Be Careful What You Say: Monitoring Web Activity

Our web monitoring service is about helping you stay in control of your web presence, ensuring your service is always up and running for your customers.

But there is a more nefarious type of web monitoring out there. Huge databases are storing all forms of communication, including private emails, cell phone calls, the websites you’re visiting, the purchases you make and the words you search.

And who are these nasty cyber thieves? Hackers? Enemies of the state?

No… it is the state – the US government.

Since 9/11, legislation such as the USA PATRIOT Act has allowed the government to grant itself ever increasing powers to monitor web activity. The lines between civil liberties and national security are naturally going to be blurred at times. In fact, whatever policy stance the government takes they’re going to upset some group or another.

But the more you hear about web monitoring conducted by the government, the more it feels you with a little bit of concern. According to a recent Wired article, the Obama administration is building a massive, secret data center facility in Utah (at a cost of $2 billion). The center will mine vast amounts of data collected from US citizens and presumably anyone else they want to.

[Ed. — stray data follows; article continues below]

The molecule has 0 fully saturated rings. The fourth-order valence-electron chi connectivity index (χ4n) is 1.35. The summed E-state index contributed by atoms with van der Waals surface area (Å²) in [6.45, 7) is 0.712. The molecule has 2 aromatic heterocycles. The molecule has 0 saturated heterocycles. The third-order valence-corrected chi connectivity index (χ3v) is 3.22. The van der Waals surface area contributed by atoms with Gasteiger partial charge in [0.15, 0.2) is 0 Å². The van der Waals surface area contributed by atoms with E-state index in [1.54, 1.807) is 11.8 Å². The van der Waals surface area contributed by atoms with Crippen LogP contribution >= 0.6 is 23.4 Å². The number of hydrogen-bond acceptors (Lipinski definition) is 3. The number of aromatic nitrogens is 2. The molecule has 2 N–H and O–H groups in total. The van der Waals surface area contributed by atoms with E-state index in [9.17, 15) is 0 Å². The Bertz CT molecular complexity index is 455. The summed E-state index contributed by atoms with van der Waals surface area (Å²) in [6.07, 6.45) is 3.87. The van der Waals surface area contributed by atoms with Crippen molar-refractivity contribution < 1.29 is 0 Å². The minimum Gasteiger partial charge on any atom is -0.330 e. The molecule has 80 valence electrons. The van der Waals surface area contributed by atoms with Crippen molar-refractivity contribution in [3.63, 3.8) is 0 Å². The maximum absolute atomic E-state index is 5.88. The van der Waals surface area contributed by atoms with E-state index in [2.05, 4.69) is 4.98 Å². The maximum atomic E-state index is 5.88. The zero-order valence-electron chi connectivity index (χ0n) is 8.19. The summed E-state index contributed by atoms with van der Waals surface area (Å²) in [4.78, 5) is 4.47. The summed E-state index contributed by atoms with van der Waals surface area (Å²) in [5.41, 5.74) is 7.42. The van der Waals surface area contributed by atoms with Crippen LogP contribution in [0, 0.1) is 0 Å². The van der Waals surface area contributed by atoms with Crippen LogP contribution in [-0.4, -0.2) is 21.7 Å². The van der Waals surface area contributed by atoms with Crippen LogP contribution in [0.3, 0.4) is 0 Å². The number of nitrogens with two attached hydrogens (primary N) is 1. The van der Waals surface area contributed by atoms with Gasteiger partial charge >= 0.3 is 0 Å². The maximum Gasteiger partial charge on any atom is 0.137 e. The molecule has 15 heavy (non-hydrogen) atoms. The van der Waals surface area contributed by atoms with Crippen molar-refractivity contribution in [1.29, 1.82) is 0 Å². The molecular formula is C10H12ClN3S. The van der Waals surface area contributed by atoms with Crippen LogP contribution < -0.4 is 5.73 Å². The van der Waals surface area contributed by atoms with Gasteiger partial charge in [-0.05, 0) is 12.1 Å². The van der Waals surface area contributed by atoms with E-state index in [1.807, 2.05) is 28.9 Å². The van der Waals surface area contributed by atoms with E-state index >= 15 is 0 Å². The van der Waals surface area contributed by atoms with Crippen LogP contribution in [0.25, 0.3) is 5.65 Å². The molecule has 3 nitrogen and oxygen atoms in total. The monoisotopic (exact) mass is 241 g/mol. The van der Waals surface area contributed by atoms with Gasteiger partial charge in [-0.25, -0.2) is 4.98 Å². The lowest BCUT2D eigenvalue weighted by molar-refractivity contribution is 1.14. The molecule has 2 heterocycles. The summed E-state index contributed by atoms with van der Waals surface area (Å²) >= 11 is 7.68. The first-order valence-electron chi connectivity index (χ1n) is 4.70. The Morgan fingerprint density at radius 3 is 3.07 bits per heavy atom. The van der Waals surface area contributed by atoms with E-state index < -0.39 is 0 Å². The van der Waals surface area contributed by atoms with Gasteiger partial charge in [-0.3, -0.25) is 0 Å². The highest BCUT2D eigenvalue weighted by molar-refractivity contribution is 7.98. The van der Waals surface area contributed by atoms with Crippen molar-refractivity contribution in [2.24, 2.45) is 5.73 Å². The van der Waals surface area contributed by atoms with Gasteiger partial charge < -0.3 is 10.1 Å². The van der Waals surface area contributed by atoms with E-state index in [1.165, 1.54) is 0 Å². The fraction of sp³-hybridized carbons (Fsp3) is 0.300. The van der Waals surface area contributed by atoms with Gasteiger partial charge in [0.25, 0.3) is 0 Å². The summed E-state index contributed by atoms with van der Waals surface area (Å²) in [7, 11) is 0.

And it’s not like this monitoring of web activity is confined to suspected terrorists or other criminals. No, anyone could end up with his or her private information passing through the centre.

But is all this web monitoring a bad thing?

Of course it’s not just terrorism where there is a need to monitor online activity. America loses billions of dollars every year from foreign-based hackers stealing valuable data from US computers. Disrupting this kind of activity has very real benefits for our economy.

Besides the government also seems to be making some positive noise around the protection of privacy online with a blueprint for a Consumer Privacy Bill of Rights. As Obama himself said:

“It is incumbent on us to do what we have done throughout history: apply our timeless privacy values to the new technologies and circumstances of our times.”

Are you thinking what I’m thinking? Yes, there does seem to be a slight conflict of principles when you listen to the private conversations of law-abiding citizens on one hand, and argue for better protections for the privacy of online consumers on the other.

So it seems the solutions are never simple, because the problem is so complex.

I think we’ll stick to the good kind of web monitoring. Making sure you know exactly how your websites are performing and helping you to maintain next to perfect website uptime.